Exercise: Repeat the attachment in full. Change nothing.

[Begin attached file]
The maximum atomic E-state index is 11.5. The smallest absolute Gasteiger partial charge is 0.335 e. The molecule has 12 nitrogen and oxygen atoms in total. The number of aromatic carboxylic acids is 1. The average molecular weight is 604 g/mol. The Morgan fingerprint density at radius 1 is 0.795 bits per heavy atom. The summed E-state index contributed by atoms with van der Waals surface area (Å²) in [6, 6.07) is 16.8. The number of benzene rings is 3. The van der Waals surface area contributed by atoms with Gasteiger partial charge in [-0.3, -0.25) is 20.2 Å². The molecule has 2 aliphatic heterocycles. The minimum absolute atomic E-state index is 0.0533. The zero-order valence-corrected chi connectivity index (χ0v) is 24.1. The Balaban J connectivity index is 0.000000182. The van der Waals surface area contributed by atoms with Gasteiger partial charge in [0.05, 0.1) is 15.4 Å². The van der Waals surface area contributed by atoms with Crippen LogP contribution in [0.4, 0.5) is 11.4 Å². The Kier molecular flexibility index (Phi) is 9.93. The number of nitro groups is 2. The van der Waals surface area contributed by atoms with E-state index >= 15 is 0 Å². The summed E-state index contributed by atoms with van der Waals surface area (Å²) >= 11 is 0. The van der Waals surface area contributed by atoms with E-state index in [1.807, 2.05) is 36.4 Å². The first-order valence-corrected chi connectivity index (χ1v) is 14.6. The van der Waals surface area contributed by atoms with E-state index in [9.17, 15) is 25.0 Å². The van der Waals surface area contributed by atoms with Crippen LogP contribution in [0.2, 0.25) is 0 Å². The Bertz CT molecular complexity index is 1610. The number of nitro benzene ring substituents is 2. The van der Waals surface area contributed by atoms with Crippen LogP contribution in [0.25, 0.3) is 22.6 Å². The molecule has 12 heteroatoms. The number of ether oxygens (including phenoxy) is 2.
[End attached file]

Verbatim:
The maximum atomic E-state index is 11.5. The smallest absolute Gasteiger partial charge is 0.335 e. The molecule has 12 nitrogen and oxygen atoms in total. The number of aromatic carboxylic acids is 1. The average molecular weight is 604 g/mol. The Morgan fingerprint density at radius 1 is 0.795 bits per heavy atom. The summed E-state index contributed by atoms with van der Waals surface area (Å²) in [6, 6.07) is 16.8. The number of benzene rings is 3. The van der Waals surface area contributed by atoms with Gasteiger partial charge in [-0.3, -0.25) is 20.2 Å². The molecule has 2 aliphatic heterocycles. The minimum absolute atomic E-state index is 0.0533. The zero-order valence-corrected chi connectivity index (χ0v) is 24.1. The Balaban J connectivity index is 0.000000182. The van der Waals surface area contributed by atoms with Gasteiger partial charge in [0.05, 0.1) is 15.4 Å². The van der Waals surface area contributed by atoms with Crippen LogP contribution in [0.4, 0.5) is 11.4 Å². The Kier molecular flexibility index (Phi) is 9.93. The number of nitro groups is 2. The van der Waals surface area contributed by atoms with E-state index >= 15 is 0 Å². The summed E-state index contributed by atoms with van der Waals surface area (Å²) >= 11 is 0. The van der Waals surface area contributed by atoms with E-state index in [1.807, 2.05) is 36.4 Å². The first-order valence-corrected chi connectivity index (χ1v) is 14.6. The van der Waals surface area contributed by atoms with E-state index in [9.17, 15) is 25.0 Å². The van der Waals surface area contributed by atoms with Crippen LogP contribution in [0.2, 0.25) is 0 Å². The Bertz CT molecular complexity index is 1610. The number of nitro benzene ring substituents is 2. The van der Waals surface area contributed by atoms with Crippen LogP contribution in [0.25, 0.3) is 22.6 Å². The molecule has 12 heteroatoms. The number of ether oxygens (including phenoxy) is 2.